British beers are bland and boring, aren’t they?12November 4th, 2009Comment
Well, that’s what the general consensus isn’t it?
I’ve heard this comment twice in the last two weeks. A week ago, my friend Sam was on business in northern France, where he was accosted by a local spouting rubbish about how all English people drink is Stella.
Yes, in Yates. But not everyone. And today, one of the breweries pioneering the exact opposite of bland and boring beers, Scotland’s BrewDog, were interviewed by The Full Pint. Both parties agreed that the perception of British beers is one of ‘uninspired session ales‘ and James went so far as to say ‘pretty much all the small UK brewers make the same boring 4% ales’.
Now hang on a minute.
I get where these perceptions come from. When Greene King IPA is the most exciting beer in a pub this country’s brewing scene is in trouble. And I can understand how the US craft brewing scene can consider the UK beer market uninteresting. But to say that British brewers all make the same beers with the same hops – that’s simply not true.
Yes there are predictable beers. Yes there are predictable breweries. And it could be argued that the British beer scene has been in the doldrums over the last 30 or 40 years perhaps?
But not anymore. Perhaps we should thank the craft brewing scene across the Atlantic for been a catalyst? Maybe the UK really are fed up of the monotonous shite of Carling and Fosters? But there’s no doubt that beer and brewing is in the beginnings (or even well in the middle?) of a renaissance.
Uninspired? Gadds No. 3? Summer Lightning?
The same hops? Unpronounceable IPA, Ring of Fire?
Look, I’m a massive fan of American ales, my top ten beers would be full of North American pale ales and hop laden concoctions. But I will say that there are British breweries just as bold and daring as many other countries around the world. And I’m a massive fan of BrewDog, they push boundaries and are fun to drink.
We should not be distinguishing between beers across borders and classifying countries as bland or boring. We should be praising those beers that do dare to be different, those that shine above others when you’re tasting, and those that you’ll always come back to, because when you need a beer, when you’re desperate, they are the beers that you will come back to time and time again.And as Chilliupnorth said, “I bet we can find 50 beers from the UK that aren’t bland or boring!”Tags: BrewDog, Breweries, briitish, scottish, the full pint, uk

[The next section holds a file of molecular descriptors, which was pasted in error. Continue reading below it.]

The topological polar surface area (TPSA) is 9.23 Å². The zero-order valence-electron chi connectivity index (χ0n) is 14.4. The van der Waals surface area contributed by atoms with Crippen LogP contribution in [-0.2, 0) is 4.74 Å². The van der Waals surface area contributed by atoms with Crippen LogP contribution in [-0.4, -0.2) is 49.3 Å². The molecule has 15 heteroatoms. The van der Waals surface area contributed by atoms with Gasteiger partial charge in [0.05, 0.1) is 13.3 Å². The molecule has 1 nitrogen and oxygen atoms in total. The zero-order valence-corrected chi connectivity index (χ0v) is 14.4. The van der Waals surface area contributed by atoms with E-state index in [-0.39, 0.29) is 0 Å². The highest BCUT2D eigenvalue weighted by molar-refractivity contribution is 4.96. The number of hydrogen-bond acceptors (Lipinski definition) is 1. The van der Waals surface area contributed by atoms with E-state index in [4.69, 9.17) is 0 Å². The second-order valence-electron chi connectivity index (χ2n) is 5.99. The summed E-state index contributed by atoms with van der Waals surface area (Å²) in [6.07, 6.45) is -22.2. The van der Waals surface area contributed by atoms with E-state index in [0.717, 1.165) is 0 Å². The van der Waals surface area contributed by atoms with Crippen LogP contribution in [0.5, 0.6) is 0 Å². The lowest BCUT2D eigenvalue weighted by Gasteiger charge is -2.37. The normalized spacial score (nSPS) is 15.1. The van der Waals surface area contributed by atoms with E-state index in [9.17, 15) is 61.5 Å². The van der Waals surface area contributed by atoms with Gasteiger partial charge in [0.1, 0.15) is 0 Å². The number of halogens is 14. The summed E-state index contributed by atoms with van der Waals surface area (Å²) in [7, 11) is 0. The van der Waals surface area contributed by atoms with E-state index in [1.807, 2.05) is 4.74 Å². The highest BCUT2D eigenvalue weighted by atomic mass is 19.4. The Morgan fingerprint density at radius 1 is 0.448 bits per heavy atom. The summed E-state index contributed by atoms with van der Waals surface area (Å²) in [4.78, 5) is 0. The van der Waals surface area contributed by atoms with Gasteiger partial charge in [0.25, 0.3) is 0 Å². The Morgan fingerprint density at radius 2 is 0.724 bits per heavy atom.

Right on brother!
I’m only reviewing bottled ales (and most of those are from mainstream supermarkets – not many smaller offies around here) and I’ve found a massive range of smells, tastes and finishes.
Take the M&S Cornish IPA (my new favourite) fruity, hoppy, crisp, taste with a finish that says “open another bottle please?” – not a bland UK ale at all – St. Austell has done a wonderful job.
Even in my crusade to review every bottled ale that Morrisons, Asda, Tesco and Aldi have I’m still struggling and that’s after 64 ‘baron ratings’ later!
May the UK brewers ignore the ‘uninspired session ales’ message and carry on doing what they are doing…
There are so many great beers but there are still a lot of crappy, bland, me-too bitters around. The perception of boring session beers is a hard one to shake off but hopefully it will.
I drink at home more than in the pub. If I go to the pub then I want to drink beers from the breweries I know are making great stuff. I tend to steer away from ones I don’t know so well unless it comes with a recommendation. It’s a difficult, double-edged sword of a situation – I want to drink more but I want to drink better!
We should rightly be celebrating the best British beers and most of these will be session ales as that’s what British drinkers drink (our love of big and esoteric is quite rare among pub drinkers, unbelievable I know).
Hopefully Beer Swap will showcase a lot of great beers (39 entrants, 4 beers each, taking into account some overlap, should give us over 100 excellent brews).
Right now my votes would go…
Thornbridge: Jaipur, Halycon, Handel, Kipling, St Petersburg, Alliance.
Marble: Pint, Dobber.
DarkStar: Hophead, Six Hop.
Gadds: No.3, No.7, Dogbolter, Black Pearl, Reserved Barely Wine.
Worthington White Shield.
Harviestoun: Schahallion, Ola Dubh, Old Engine Oil.
Fuller’s: London Porter, London Pride, Vintage.
Brewdog: Punk, Paradox, zeitgeist, 77 lager, Tokyo*.
Meantime: IPA, LPA, Porter.
Then beers from Oakham, Pictish, Amber, Lovibonds, Saltaire, Bath, Orkney, Crown (I’d better say Stu! – he is deserving, after all)… there are so many!! this is just top of the head stuff, I’m sure more will come to me later!
The attitude at the begining sounds like a case of why bother investigating when a stereotype will do!
However some large British brewers have not helped relieve themselves of this title by creating “smoothflow” which is an abomination that I can only see aimed at enticing lager drinkers.
The upsurge in micro/ craft breweries is a good sign, and a better sign is that more pubs seem to be selling a local beer. It is about enticing people to try something new when it is your round! Please try:
Wagtail Brewery: Ale-Next-The-Sea
Bradfield Brewery: Farmers Pale Ale
Unknown: Pommies Revenge
Kelham Island Brewery: Easyrider
Abbeydale Brew: Absolution
First, I agree with you about there’s lots of fine British beers.
Second, let’s read between the lines at the Brewdog interview. End of the day, James and co. have an agenda to push and internationally.
Third, we believe at beerviking.com that the ability to consistently brew a below 4% session beer is the hallmark of a great brewer. It was the main thrust of our summer tasting this year, in particular at the GBBF.
@Mark names some great ones but a favourite of ours is the Weltons (W. Sussex) Pridenjoy at 2.8%.